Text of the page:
123

Theoretically, when a company issues more shares, it does not affect the value of your shares. The reason is that when a company issues and sells more shares, the proceeds from the sale of those shares goes back into the company. Using your example, you have 10 out of 100 shares of the company, for a 10% stake. Let's say that the shares are valued at $1,...


61

What can be done? Buy that person out or find a different method of financing the company. You're not going to get very far calling that person greedy and framing the entire issue around that. The shareholder agreement includes a provision not to dilute. Either find a different funding solution or come up with a more compelling argument than that ...


58

Here's another way that I look at it: Say you and me were 50-50 partners in a small business. Suppose we wanted to expand our business but that needed money. Someone (let's call him Warren) has the money we need & hence in return for the money we offer Warren an equal stake in the business. i.e. All three of us own 33% stake now. For both you and me ...


36

A no dilution privilege is precisely that, a privilege and not a duty. There is no reason to believe the shareholder is being greedy, after all, they are adding risk to their own position at the same time. A no dilution privilege only gives the right to maintain a constant percentage, if there are no resources to protect or maintain that right then it ...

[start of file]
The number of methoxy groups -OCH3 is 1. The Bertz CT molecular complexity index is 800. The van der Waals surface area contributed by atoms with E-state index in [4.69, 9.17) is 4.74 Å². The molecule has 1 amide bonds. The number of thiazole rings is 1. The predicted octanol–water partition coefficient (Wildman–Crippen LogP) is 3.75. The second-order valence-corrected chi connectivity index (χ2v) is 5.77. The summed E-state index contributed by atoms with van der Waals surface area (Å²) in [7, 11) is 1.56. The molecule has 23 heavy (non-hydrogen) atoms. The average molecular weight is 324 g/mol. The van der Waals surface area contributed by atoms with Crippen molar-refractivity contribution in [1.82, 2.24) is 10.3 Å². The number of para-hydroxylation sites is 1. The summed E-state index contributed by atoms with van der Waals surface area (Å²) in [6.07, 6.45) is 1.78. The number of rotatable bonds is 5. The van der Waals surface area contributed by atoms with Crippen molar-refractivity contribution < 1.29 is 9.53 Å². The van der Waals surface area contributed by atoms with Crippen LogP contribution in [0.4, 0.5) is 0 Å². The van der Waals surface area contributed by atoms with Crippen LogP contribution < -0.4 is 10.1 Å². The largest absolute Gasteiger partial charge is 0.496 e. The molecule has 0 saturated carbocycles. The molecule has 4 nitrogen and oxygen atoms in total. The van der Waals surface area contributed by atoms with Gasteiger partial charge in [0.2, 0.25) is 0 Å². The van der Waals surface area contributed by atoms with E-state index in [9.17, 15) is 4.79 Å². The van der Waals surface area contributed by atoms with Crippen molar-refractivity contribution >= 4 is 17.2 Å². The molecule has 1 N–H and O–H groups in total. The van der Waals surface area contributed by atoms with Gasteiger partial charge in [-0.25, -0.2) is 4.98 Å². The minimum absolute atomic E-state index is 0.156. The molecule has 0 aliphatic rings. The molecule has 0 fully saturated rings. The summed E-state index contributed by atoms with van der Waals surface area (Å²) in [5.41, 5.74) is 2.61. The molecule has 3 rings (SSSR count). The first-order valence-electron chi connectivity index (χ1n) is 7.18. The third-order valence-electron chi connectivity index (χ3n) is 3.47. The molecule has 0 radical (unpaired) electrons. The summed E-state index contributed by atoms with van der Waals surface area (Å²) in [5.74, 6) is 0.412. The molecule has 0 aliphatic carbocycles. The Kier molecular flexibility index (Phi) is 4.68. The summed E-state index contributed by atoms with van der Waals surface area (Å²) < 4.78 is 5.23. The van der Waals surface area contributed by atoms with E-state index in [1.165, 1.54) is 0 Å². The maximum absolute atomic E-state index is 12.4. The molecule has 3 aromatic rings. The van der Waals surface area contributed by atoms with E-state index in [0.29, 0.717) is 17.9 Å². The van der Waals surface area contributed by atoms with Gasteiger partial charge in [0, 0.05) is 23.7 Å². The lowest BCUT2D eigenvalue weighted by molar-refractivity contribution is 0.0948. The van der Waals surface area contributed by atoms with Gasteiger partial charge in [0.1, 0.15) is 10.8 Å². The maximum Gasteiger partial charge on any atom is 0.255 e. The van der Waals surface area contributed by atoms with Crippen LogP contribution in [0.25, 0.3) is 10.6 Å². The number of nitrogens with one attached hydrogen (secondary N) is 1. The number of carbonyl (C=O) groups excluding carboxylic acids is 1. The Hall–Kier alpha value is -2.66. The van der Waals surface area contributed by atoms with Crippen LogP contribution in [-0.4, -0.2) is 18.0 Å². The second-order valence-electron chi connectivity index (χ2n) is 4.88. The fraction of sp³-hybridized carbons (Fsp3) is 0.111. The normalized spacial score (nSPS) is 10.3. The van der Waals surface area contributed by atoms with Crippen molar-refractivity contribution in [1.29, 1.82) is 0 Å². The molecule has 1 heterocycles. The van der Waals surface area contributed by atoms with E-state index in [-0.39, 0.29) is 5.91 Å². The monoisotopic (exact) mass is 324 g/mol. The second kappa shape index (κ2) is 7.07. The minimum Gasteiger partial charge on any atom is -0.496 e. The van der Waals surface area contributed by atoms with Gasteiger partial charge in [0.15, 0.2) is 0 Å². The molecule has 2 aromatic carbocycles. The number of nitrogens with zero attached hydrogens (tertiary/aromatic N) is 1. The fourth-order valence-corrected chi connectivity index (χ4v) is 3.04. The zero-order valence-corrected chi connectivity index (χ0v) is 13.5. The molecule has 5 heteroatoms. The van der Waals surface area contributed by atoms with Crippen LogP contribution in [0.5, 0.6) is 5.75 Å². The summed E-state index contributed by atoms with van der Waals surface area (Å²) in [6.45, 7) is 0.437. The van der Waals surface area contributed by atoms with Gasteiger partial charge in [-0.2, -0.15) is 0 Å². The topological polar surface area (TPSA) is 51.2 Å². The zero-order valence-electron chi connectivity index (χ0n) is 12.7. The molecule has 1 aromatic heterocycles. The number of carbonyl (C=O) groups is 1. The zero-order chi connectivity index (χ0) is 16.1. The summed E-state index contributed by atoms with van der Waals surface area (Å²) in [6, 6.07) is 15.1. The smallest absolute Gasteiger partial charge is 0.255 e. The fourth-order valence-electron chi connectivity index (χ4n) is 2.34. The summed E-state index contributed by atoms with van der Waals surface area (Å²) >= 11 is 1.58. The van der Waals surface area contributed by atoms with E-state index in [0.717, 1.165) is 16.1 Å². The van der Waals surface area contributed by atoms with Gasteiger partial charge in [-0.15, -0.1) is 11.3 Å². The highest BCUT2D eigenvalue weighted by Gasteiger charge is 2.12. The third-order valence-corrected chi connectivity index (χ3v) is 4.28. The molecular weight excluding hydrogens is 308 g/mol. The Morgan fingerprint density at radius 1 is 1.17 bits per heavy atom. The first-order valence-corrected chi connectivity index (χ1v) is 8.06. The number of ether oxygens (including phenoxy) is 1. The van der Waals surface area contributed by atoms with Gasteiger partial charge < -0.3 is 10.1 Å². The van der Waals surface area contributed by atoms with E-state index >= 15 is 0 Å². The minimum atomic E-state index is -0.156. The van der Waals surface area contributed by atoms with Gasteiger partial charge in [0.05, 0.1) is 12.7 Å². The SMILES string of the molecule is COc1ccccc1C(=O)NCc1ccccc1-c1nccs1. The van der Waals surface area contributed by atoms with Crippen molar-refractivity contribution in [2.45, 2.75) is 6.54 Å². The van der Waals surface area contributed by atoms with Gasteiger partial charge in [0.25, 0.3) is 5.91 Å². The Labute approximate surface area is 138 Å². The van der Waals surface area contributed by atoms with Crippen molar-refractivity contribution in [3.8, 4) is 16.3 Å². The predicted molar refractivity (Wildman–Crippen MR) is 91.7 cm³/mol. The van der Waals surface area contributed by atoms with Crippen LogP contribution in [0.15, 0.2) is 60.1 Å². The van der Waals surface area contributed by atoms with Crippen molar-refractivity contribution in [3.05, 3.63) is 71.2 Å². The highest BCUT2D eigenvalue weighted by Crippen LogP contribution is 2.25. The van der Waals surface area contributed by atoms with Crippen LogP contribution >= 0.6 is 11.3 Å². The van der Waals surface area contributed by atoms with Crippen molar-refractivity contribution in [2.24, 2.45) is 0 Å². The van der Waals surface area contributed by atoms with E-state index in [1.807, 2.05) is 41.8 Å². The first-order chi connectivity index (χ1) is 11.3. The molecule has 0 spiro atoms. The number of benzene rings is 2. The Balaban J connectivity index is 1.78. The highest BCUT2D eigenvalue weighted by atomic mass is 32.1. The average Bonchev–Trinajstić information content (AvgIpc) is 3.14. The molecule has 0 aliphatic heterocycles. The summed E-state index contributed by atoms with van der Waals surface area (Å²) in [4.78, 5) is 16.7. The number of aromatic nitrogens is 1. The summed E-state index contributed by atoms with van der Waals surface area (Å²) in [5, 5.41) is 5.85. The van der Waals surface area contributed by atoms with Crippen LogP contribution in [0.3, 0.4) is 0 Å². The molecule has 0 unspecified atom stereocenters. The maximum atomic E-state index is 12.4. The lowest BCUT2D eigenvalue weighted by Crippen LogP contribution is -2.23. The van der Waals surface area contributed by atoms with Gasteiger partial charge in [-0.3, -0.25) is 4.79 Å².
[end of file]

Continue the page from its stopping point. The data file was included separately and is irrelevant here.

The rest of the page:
35

Answer: the board. The board oversees the operations of the company and essentially supervises the CEO. The amount of actual supervision that takes place varies by company. While I cannot comment on Square, there other recent examples that are instructive. Darden is the parent company of brands like Olive Garden, and several others. It's a solid dividend ...


21

Stock dilution is legal because, in theory, the issuance of new shares shouldn't affect actual shareholder value. The other answers have explained fairly well why this is so. In practice, however, the issuance of new shares can destroy shareholder value. This normally happens when the issuing company: Sells the newly issued shares at an undervalued price. ...


16

There are various ways that a company can raise capital without diluting shareholder stakes. Have the company issue bonds. These are loans that the company will pay back with interest. Usually bond repayments consist of regular interest amounts during the life of the bond with a lump sum capital repayment at the end. The company could seek to get a bank ...


15

This may vary according to the jurisdiction the company is incorporated in, but in the one I'm somewhat familiar with (Denmark), neither the CEO nor the entire board can validly issue an unlimited number of new shares. The creation of new shares must be decided by a shareholder meeting and written into the corporation's bylaws. The shareholders can delegate ...


12

You might enjoy reading the book "Pay without Performance: The Unfulfilled Promise of Executive Compensation" The theoretical limit on what executives are paid comes from "arm's length bargaining" between the CEO and the board. That's the idea that there's a tough, hard-nosed negotiation between the CEO and the board, with the board representing ...


12

Alot of these answers have focused on the dilution aspect, but from a purely legal aspect, there are usually corporate bylaws that spell out what kind of vote and percentage of votes is needed to take this type of action. If all other holders of stock voted to do this, so 90% for, and you didn't, so 10% against, it's still legal if that vote meets the ...